Lent, Peace Spirituality

Lent 2019: Reflection for the Fifth Sunday of Lent – Do not stay in the past; make openings for new beginnings

by Rev. Paul Lansu
Senior Policy Advisor, Pax Christi International

[Ed. Note: This is the sixth in a series of reflections throughout Lent from Rev. Paul Lansu. Reflections on the Sunday readings will be posted each week on the Friday before the Sunday which the reflection references. Holy Day reflections will be posted the day before the actual Holy Day. See all of these reflections and other resources at this link.]

Is 43:16-21 | Ps 126 (125) | Phil 3:8-14 | Jn 8:1-11

Once, a people had left slavery behind. They found a way through the turbulent sea with an entire army chasing after them. Then they went through a long, difficult journey in the desert. That exodus remains in the memory. Prophets say that a new exodus is always possible: “Don’t stay in the past.” God says: “I am undertaking something new.” The beginning is already there, don’t you see it? A new exodus is possible for a people that can pull away from their burdensome past.

In this period of Lent, God is guiding us in our efforts to move and transform from slavery to freedom, from evil to good, from war to peace, and from injustice to justice. Evil, injustice and war still exist in our world. War, just as slavery, should be abolished.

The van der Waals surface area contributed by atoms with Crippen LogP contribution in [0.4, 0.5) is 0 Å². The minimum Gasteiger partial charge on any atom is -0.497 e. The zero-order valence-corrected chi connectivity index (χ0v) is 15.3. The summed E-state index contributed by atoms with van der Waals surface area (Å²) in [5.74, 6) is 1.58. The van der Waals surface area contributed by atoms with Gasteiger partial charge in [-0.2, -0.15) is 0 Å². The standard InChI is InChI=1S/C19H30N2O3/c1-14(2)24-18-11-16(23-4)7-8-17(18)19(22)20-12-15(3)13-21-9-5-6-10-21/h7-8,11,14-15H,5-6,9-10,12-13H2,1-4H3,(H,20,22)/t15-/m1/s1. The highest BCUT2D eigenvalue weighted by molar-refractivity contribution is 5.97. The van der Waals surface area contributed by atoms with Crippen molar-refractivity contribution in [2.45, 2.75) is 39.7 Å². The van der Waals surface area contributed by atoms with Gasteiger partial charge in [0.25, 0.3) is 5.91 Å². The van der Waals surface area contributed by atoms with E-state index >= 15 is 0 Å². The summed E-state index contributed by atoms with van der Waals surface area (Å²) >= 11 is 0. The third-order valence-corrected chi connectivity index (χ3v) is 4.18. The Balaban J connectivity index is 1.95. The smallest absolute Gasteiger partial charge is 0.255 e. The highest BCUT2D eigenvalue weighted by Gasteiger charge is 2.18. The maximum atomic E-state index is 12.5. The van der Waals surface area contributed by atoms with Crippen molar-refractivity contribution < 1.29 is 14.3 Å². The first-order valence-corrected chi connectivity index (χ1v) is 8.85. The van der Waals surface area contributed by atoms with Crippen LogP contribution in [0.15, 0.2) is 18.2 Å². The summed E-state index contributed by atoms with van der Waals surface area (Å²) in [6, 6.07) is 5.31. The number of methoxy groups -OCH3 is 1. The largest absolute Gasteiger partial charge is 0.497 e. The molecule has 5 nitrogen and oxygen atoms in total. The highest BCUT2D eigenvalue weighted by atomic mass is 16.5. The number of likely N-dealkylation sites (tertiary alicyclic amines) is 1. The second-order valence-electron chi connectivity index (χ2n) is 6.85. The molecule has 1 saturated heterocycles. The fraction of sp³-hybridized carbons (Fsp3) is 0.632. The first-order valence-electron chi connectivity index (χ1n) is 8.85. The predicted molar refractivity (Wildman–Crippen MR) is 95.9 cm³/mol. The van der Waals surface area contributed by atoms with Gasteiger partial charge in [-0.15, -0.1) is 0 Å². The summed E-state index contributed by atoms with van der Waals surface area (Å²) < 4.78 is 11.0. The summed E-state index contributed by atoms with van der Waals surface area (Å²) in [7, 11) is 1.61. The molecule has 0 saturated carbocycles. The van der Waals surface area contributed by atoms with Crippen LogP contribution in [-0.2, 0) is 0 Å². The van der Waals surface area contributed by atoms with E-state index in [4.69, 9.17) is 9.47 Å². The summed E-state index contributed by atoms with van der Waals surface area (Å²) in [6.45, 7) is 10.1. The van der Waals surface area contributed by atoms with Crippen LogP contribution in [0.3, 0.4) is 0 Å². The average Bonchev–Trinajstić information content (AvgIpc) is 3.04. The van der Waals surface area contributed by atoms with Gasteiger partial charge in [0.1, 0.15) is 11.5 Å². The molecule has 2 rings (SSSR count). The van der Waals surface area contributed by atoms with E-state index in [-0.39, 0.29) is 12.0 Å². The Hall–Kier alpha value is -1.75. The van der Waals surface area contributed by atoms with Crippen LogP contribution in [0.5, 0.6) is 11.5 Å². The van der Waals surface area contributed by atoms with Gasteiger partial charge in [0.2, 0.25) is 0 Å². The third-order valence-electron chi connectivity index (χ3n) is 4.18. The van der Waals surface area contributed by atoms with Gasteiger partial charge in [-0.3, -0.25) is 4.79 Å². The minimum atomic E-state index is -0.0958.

Do we need scapegoats?

Labeling a person as a legitimate target is a nerve-racking tactic in present-day violence. Whether it is a terrorist group pointing to a lawyer or a building contractor, or whether it is a fundamentalist leader singling out a writer for execution, the fear aroused often evokes a sense of powerlessness in the community of the endangered person. Usually the labeled one is represented as a threat to some value that is important to the group; they in turn proffer execution as the best solution to protect their interest. Their authority to execute comes from their inner self-righteousness as guardians of what is good. Our human history has regularly designated scapegoats in order to resolve a conflict. Often it is a different people or nation, or a different religion, that we call scapegoats. Eliminating a scapegoat can only bring peace for a while and only for the powerful, but is not a structural solution to conflicts. The outbreak of discontent and war remains a possibility.